The new PubMed is going live this month! Are you ready?
We will use this space to keep you updated on the changes that occurring and provide tips and tricks for using the new interface. You can interact with the beta version of the new PubMed by visiting PubMed Labs. As you use the new interface, please provide NLM with your PubMed Labs Feedback as they will continue to make improvements to the interface until it becomes the default in January 2020.
Keep in mind that the beta interface is not currently a replacement for the current version of PubMed since it is not the complete database in regards to content or functionality yet.
Here are the most recent features that have been added to the new PubMed interface:
- Filters have been added to narrow results by article type, text availability, publication date, species, language, sex, subject, journal category and age.
- The Health Sciences Article Linker has been added! You can now get to our library holdings from the beta PubMed version.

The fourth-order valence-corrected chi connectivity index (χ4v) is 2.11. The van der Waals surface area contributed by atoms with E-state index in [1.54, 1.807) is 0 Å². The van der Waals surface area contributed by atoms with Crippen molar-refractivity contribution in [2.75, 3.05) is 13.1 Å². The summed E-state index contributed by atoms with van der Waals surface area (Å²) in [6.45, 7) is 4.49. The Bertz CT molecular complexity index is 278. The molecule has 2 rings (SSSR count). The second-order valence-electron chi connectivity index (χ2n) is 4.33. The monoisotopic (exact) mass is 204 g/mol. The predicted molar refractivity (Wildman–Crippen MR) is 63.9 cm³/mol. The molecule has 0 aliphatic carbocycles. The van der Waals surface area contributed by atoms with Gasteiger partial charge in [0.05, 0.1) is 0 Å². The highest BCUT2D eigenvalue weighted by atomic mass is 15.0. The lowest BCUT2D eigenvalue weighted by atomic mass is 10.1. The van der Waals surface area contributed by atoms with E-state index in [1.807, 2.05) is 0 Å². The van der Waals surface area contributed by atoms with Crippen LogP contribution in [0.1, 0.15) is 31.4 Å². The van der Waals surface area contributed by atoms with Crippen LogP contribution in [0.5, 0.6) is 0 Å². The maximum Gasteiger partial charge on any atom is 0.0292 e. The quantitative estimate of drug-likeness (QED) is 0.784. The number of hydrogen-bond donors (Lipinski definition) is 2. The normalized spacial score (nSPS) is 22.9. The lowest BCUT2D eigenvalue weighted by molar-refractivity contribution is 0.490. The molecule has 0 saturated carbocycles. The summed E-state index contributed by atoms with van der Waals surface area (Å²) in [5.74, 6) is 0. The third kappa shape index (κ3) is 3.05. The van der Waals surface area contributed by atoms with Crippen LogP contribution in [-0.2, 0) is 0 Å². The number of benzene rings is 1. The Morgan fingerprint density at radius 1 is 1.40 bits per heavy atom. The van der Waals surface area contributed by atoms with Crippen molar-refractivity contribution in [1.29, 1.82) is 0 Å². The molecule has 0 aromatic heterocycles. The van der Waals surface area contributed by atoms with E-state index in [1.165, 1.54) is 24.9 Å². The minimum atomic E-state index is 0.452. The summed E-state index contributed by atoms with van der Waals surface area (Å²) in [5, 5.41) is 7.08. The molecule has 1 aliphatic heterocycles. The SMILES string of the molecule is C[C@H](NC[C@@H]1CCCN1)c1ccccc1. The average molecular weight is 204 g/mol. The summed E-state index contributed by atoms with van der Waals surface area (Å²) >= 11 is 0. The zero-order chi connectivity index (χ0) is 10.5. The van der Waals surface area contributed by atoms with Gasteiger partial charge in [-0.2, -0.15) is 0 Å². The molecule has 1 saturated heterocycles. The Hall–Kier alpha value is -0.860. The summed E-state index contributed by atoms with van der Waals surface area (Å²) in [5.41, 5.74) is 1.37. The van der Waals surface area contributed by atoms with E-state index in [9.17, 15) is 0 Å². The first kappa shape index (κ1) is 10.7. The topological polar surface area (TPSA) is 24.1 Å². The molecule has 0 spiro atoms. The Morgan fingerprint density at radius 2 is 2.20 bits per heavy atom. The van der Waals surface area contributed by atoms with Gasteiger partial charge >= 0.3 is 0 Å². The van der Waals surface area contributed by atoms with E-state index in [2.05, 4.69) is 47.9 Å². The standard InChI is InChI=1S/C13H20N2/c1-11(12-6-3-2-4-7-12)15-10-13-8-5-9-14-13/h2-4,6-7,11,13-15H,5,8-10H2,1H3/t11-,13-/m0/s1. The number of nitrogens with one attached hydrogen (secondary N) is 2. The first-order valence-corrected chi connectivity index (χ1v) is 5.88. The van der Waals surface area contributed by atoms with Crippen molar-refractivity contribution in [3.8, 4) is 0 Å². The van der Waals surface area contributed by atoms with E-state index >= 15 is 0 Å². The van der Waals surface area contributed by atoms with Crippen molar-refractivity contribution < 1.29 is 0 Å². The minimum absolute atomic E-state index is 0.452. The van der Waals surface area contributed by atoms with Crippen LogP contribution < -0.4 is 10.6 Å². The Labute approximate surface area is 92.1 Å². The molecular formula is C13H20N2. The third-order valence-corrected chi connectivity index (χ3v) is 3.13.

Keep an eye on the library homepage for information about the new PubMed and quick links to access the site.
This was written by Ellie Svoboda, you can contact AskUs with questions.
In Fall/Winter 2019, PubMed will be undergoing some changes to the interface. If you want to see some of the changes that are coming before the current version of PubMed is replaced, you can visit PubMed Labs, the experimental platform that has some of the major updates already available.
Wondering what’s new? Here are some of the updated features:
Enhanced Search Results
The new version of PubMed (currently PubMed Labs) will have an enhanced relevant sort option, named Best Match, that ranks search results according to several relevance signals, including an article’s popularity, its publication date and type, and its query-document relevant score.
The search results page will now automatically include highlighted text fragments from the article abstract that are selected based on relevance to the search.
Have you ever tried to use PubMed on your phone or tablet? The current version doesn’t work very well, but the new version of PubMed will feature a mobile-first responsive layout that offers better support for smaller device screens. The new interface will be compatible with any screen size no matter how you access PubMed.
You can find more information about what features are in the works here: https://www.ncbi.nlm.nih.gov/labs/pubmed/features/
Have questions or feedback about the new PubMed interface? Contact NLM with your PubMed Labs Feedback.
This was written by Christi Piper, you can contact AskUs with questions.